The pours at the annual Domaine de la Romanée-Conti tasting at Corney & Barrow are always minuscule (naturally – these wines don’t come cheap). This year it mattered not a jot. The 2017 vintage is so concentrated, so layered, that you feel a thimbleful would be sufficient.
“The first truly generous vintage since 2009,” a bouyant Adam Brett-Smith, Corneys’ managing director, writes in his introduction to this year’s release. The domain’s owner Aubert de Villaine considers it “superb both in quantity and quality.”
They might well be pleased. Last year’s tasting of the 2016 vintage was like a wake in comparison. 2016 was a vintage “born out of tumult, even despair, at terrible cost” Brett-Smith wrote this time last year, of the terrible frosts at the end of April.
The first truly generous vintage since 2009
The weather in 2017 was much kinder, if not without its nail-biting moments. A glorious April prompted early budburst, which too was threatened by frost. For three days the domaine and its neighbours burnt straw in front of the vineyards – not to protect the vines from cold but from the sun’s rays, which might “by a process of magnification, have burnt the iced shoots.”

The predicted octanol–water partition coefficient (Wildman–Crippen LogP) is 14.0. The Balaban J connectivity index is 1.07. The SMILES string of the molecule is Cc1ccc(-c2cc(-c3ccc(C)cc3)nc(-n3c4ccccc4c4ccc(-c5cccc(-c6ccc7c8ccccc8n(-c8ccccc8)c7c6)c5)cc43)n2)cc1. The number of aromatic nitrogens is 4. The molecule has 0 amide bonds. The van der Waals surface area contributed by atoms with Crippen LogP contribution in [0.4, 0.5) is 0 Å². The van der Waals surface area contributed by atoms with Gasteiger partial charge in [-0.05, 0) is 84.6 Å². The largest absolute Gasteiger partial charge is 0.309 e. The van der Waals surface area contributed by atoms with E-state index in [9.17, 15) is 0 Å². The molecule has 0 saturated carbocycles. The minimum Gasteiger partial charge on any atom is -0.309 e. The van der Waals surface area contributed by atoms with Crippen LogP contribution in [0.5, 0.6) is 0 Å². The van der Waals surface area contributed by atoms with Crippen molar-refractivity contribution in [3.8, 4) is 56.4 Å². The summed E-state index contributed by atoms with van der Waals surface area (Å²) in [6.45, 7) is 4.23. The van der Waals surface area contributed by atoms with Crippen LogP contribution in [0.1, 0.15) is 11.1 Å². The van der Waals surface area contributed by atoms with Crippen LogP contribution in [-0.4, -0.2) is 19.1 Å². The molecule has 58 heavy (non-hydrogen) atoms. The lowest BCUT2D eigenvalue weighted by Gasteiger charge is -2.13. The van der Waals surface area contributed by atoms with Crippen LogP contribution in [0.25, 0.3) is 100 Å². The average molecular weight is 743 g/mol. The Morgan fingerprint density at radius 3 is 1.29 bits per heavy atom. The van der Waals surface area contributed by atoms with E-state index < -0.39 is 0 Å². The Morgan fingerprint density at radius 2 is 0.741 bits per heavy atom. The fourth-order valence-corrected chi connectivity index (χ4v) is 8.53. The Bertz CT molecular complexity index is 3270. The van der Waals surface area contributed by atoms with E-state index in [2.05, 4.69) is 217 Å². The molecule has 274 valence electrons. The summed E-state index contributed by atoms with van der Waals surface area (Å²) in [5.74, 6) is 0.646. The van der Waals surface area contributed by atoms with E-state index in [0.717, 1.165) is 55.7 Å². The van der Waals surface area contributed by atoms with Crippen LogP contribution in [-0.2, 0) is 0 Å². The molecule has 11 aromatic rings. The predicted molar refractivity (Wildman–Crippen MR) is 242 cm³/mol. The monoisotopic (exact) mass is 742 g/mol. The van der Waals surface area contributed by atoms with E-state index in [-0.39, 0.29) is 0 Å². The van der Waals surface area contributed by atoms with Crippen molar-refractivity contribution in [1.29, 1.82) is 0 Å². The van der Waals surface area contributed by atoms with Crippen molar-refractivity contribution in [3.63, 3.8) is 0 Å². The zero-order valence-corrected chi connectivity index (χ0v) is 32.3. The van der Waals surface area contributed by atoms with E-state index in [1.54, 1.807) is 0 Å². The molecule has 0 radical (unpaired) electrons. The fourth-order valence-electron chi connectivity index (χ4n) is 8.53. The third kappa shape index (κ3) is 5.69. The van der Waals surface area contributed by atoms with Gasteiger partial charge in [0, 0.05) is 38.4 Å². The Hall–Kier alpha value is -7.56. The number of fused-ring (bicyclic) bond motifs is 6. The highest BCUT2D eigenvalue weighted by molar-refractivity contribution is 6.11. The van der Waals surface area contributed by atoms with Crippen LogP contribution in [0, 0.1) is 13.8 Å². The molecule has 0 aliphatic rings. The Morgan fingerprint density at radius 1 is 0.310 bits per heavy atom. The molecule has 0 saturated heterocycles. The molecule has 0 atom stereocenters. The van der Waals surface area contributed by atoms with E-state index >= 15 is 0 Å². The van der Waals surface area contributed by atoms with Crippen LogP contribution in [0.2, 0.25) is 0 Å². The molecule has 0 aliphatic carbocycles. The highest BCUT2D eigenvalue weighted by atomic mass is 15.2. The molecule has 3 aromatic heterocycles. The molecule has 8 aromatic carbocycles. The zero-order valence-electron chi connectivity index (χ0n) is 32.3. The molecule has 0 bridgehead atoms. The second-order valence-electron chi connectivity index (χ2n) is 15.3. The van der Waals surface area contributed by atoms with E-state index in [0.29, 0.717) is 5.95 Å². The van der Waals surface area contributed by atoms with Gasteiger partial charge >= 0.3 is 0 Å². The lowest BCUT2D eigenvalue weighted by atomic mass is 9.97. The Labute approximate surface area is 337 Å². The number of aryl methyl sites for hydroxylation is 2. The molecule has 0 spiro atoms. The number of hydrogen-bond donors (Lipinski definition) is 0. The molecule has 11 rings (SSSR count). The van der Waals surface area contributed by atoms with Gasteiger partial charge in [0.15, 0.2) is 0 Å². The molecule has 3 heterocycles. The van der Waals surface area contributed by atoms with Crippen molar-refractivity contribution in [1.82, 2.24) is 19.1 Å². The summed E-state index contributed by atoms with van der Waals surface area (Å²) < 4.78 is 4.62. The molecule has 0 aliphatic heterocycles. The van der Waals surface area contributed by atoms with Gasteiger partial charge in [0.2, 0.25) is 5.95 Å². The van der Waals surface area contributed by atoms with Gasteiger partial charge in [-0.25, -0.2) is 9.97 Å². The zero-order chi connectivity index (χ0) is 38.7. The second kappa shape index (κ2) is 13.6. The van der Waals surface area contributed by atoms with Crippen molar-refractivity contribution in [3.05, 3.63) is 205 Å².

A warm May brought “early and fast” flowering; June temperatures reached 39C; July was wetter (with consequent fears of oidium and mildew). August was dry and warm with showers at the end of the month arriving with “impeccable timing…to allow for perfect ripening,” says Brett-Smith.
Everything seems to fall into place for this vintage: we tasted the wines at Corneys’ HQ, a stone’s throw from the Tower of London, on the sort of clear, bright January morning that makes the heart sing. I’ve no idea if it was a fruit day, a flower day or a root day, but it was a perfect tasting day.
Quantities are back to normal. Where 2016 had almost no Échézeaux and Grands Échézeaux, in 2017 there are 1200 cases of each; Corton and Romanée-Conti come in at just over 600 cases. Allocation will be “as fair as possible,” Brett-Smith says, with the focus “on the private customer as a consumer rather than a speculator.” Both he and de Villaine try to keep the wines out of the secondary market, but such is their value that is all but impossible. Romanée Conti 2016 was released a year ago at just over £3000 a bottle: it is now changing hands for £18,452, six times its release price.
As for the wines, they will have critics reaching for the glorious metaphor. Above all they have weight (“I tried to get that across,” Brett Smith told me. “Everyone talks about juice in 2017, but weight is all”). In my notes I have the word in half a dozen variations, trying to transmit the idea of gravity-defying density. The Échézeaux, for example, is a symphony of mass and lightness, like medieval stained glass upheld by robust stone tracery; then there’s the the fine-boned delicacy of La Tâche, and the slatey austerity of Richebourg…
More than anything, the wines are serious and charming in equal measure. It’s very difficult to generalise with seven wines of such different character. That wonderful weight is one common factor, as is a persistent sweet length. They have restrained power bolstered by fine tannins and mouth-tingling acidity which will carry them to a tremendous age.